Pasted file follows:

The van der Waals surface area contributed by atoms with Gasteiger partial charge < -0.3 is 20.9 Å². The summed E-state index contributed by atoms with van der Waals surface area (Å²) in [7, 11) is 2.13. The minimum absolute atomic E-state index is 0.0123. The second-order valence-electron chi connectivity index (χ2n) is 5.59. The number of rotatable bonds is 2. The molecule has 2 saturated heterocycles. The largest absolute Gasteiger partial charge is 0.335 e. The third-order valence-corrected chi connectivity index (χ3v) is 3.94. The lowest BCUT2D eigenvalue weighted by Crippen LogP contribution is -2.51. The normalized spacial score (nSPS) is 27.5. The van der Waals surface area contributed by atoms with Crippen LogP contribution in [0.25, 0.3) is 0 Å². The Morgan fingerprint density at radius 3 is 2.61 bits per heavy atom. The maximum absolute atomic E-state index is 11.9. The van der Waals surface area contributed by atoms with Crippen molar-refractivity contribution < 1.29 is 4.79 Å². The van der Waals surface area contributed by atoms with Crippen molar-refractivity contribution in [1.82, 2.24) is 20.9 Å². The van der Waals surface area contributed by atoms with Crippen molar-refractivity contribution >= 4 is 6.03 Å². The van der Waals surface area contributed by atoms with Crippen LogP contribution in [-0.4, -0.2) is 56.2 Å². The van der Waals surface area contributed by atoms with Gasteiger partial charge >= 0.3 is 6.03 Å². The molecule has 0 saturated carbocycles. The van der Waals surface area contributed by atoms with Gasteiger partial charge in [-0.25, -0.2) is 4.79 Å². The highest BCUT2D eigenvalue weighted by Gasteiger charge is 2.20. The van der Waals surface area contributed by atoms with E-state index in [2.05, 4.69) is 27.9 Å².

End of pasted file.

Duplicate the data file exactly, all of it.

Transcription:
The van der Waals surface area contributed by atoms with Gasteiger partial charge < -0.3 is 20.9 Å². The summed E-state index contributed by atoms with van der Waals surface area (Å²) in [7, 11) is 2.13. The minimum absolute atomic E-state index is 0.0123. The second-order valence-electron chi connectivity index (χ2n) is 5.59. The number of rotatable bonds is 2. The molecule has 2 saturated heterocycles. The largest absolute Gasteiger partial charge is 0.335 e. The third-order valence-corrected chi connectivity index (χ3v) is 3.94. The lowest BCUT2D eigenvalue weighted by Crippen LogP contribution is -2.51. The normalized spacial score (nSPS) is 27.5. The van der Waals surface area contributed by atoms with Crippen LogP contribution in [0.25, 0.3) is 0 Å². The Morgan fingerprint density at radius 3 is 2.61 bits per heavy atom. The maximum absolute atomic E-state index is 11.9. The van der Waals surface area contributed by atoms with Crippen molar-refractivity contribution < 1.29 is 4.79 Å². The van der Waals surface area contributed by atoms with Crippen molar-refractivity contribution in [1.82, 2.24) is 20.9 Å². The van der Waals surface area contributed by atoms with Crippen molar-refractivity contribution >= 4 is 6.03 Å². The van der Waals surface area contributed by atoms with Crippen LogP contribution in [-0.4, -0.2) is 56.2 Å². The van der Waals surface area contributed by atoms with Gasteiger partial charge >= 0.3 is 6.03 Å². The molecule has 0 saturated carbocycles. The van der Waals surface area contributed by atoms with Gasteiger partial charge in [-0.25, -0.2) is 4.79 Å². The highest BCUT2D eigenvalue weighted by Gasteiger charge is 2.20. The van der Waals surface area contributed by atoms with E-state index in [2.05, 4.69) is 27.9 Å².